Updated: Jul 05, 2023
Whether you’re tallying the tip after a dinner out with friends, creating a monthly budget for household expenses, or putting tax information together for your accountant, math plays a huge role in our daily lives.
But some mathematical calculations are more behind the scenes—like the encryption that occurs when you enter sensitive information into the computer or the algorithms that bring your favorite animated characters to life. While the math that underpins such programs is not something most people are actively aware of, it's essential. If you love numbers and like diving deep into advanced algebra, calculus, and geometry, becoming a math major could be a great way to spend your undergraduate years.
As a math major, you should be able to think critically and analytically—and be ready to hone your problem-solving skills creatively. Math majors not only need to understand complicated equations, but they also need to learn to translate and apply sophisticated mathematical concepts to real world situations.
Math departments tend to offer different specialties within this major. Those may include:
Depending on your area of specialty or career objectives, you may want to pursue a graduate degree.
The career possibilities for math majors are wide. Your job title could be:
There are math major jobs in most industries, from the private sector to academia to federal and state agencies.
As of May 2022, the US Bureau of Labor Statistics (BLS) had statistics on the number of mathematicians in 11 states. The top five states with the highest employment levels for mathematicians were:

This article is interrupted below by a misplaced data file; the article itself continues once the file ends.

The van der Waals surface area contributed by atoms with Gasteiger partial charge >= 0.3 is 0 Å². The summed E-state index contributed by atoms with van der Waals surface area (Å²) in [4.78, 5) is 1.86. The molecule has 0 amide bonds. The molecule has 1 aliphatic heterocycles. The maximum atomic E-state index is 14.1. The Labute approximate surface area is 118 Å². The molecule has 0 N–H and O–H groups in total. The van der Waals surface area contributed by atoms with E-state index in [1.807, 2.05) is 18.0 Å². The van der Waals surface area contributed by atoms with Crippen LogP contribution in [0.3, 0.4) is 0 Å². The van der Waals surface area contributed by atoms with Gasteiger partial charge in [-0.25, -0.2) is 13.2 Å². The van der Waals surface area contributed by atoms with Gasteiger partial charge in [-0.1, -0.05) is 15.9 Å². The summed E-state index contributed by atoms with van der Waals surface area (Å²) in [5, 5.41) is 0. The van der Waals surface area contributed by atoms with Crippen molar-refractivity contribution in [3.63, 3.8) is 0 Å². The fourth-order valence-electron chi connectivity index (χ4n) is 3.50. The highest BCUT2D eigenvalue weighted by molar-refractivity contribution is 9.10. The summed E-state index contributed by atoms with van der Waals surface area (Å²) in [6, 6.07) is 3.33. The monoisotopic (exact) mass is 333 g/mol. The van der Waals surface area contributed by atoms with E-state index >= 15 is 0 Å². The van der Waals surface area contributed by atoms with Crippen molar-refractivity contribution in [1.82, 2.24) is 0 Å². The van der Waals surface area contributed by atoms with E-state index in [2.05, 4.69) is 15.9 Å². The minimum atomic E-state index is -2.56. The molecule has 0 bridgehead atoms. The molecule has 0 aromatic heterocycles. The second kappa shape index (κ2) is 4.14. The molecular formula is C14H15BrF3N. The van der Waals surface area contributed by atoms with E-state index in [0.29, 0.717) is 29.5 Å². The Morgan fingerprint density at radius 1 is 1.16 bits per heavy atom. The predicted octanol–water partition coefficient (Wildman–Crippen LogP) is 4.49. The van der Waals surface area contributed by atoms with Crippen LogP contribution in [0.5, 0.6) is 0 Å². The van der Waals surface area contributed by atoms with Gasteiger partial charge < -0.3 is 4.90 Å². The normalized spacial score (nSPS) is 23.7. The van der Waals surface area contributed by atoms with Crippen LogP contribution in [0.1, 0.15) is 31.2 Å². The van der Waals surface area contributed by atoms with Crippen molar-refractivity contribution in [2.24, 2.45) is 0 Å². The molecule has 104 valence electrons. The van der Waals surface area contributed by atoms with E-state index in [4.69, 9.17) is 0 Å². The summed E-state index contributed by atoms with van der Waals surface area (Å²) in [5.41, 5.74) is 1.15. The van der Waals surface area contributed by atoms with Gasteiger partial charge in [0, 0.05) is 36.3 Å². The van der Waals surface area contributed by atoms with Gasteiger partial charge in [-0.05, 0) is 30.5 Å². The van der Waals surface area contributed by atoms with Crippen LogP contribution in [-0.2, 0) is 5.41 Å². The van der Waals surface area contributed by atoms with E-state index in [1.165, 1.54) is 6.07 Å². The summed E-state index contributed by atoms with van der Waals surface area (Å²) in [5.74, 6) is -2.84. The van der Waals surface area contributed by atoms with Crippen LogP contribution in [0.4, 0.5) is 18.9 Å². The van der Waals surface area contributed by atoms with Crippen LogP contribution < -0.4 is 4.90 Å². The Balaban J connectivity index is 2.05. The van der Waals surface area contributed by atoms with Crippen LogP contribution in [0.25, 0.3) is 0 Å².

If you’re hoping to maximize your earnings, know that some states have a higher average wage than others. As of May 2022, the top five states based on mean annual wages for math-related jobs are:
Math major salaries tend to be on the higher end of the spectrum, although there is some variation. As of May 2021, the median annual wage for mathematicians was about $108,000, according to the BLS. The lowest 10% of earners made less than approximately $62,000, and the highest 10% brought in more than $169,500. The industries in which mathematicians made the most money as of May 2021 were:
As of May 2021, the BLS projects that overall employment for mathematicians and statisticians will grow 31% from 2021 to 2031. That’s a faster clip than the average for all occupations. Over that decade, roughly 4,100 job openings are expected each year. Statisticians may have the most leverage, thanks in part to an increasing amount of digitally stored data. Businesses will likely need statisticians to analyze it all and help make informed decisions.